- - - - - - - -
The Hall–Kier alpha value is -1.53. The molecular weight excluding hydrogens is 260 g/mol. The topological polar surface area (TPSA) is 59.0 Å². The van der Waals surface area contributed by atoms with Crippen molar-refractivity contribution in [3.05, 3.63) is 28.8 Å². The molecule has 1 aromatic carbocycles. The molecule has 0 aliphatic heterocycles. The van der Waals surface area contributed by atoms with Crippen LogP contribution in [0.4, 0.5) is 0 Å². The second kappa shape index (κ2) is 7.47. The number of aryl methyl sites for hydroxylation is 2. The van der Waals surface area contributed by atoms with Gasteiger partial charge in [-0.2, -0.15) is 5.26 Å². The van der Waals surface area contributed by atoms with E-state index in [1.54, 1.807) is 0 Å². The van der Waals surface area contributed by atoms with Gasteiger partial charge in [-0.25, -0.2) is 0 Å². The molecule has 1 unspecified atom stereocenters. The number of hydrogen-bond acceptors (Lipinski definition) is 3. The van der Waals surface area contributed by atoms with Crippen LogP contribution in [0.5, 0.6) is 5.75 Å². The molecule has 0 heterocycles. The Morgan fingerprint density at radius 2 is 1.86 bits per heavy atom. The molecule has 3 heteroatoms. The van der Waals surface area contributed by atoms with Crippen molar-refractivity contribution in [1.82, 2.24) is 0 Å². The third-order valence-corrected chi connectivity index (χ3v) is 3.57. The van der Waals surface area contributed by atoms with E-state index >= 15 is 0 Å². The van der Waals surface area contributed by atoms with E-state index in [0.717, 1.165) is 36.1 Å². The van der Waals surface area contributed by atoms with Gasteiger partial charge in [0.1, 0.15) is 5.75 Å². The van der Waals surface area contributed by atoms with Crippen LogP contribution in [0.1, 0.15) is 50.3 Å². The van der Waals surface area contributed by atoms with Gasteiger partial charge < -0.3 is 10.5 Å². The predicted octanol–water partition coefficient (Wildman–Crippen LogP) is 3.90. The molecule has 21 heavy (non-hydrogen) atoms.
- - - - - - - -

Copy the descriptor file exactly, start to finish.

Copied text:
The Hall–Kier alpha value is -1.53. The molecular weight excluding hydrogens is 260 g/mol. The topological polar surface area (TPSA) is 59.0 Å². The van der Waals surface area contributed by atoms with Crippen molar-refractivity contribution in [3.05, 3.63) is 28.8 Å². The molecule has 1 aromatic carbocycles. The molecule has 0 aliphatic heterocycles. The van der Waals surface area contributed by atoms with Crippen LogP contribution in [0.4, 0.5) is 0 Å². The second kappa shape index (κ2) is 7.47. The number of aryl methyl sites for hydroxylation is 2. The van der Waals surface area contributed by atoms with Gasteiger partial charge in [-0.2, -0.15) is 5.26 Å². The van der Waals surface area contributed by atoms with E-state index in [1.54, 1.807) is 0 Å². The van der Waals surface area contributed by atoms with Gasteiger partial charge in [-0.25, -0.2) is 0 Å². The molecule has 1 unspecified atom stereocenters. The number of hydrogen-bond acceptors (Lipinski definition) is 3. The van der Waals surface area contributed by atoms with Crippen LogP contribution in [0.5, 0.6) is 5.75 Å². The molecule has 0 heterocycles. The Morgan fingerprint density at radius 2 is 1.86 bits per heavy atom. The molecule has 3 heteroatoms. The van der Waals surface area contributed by atoms with Crippen molar-refractivity contribution in [1.82, 2.24) is 0 Å². The third-order valence-corrected chi connectivity index (χ3v) is 3.57. The van der Waals surface area contributed by atoms with E-state index >= 15 is 0 Å². The van der Waals surface area contributed by atoms with E-state index in [0.717, 1.165) is 36.1 Å². The van der Waals surface area contributed by atoms with Gasteiger partial charge in [0.1, 0.15) is 5.75 Å². The van der Waals surface area contributed by atoms with Crippen LogP contribution in [0.1, 0.15) is 50.3 Å². The van der Waals surface area contributed by atoms with Gasteiger partial charge < -0.3 is 10.5 Å². The predicted octanol–water partition coefficient (Wildman–Crippen LogP) is 3.90. The molecule has 21 heavy (non-hydrogen) atoms.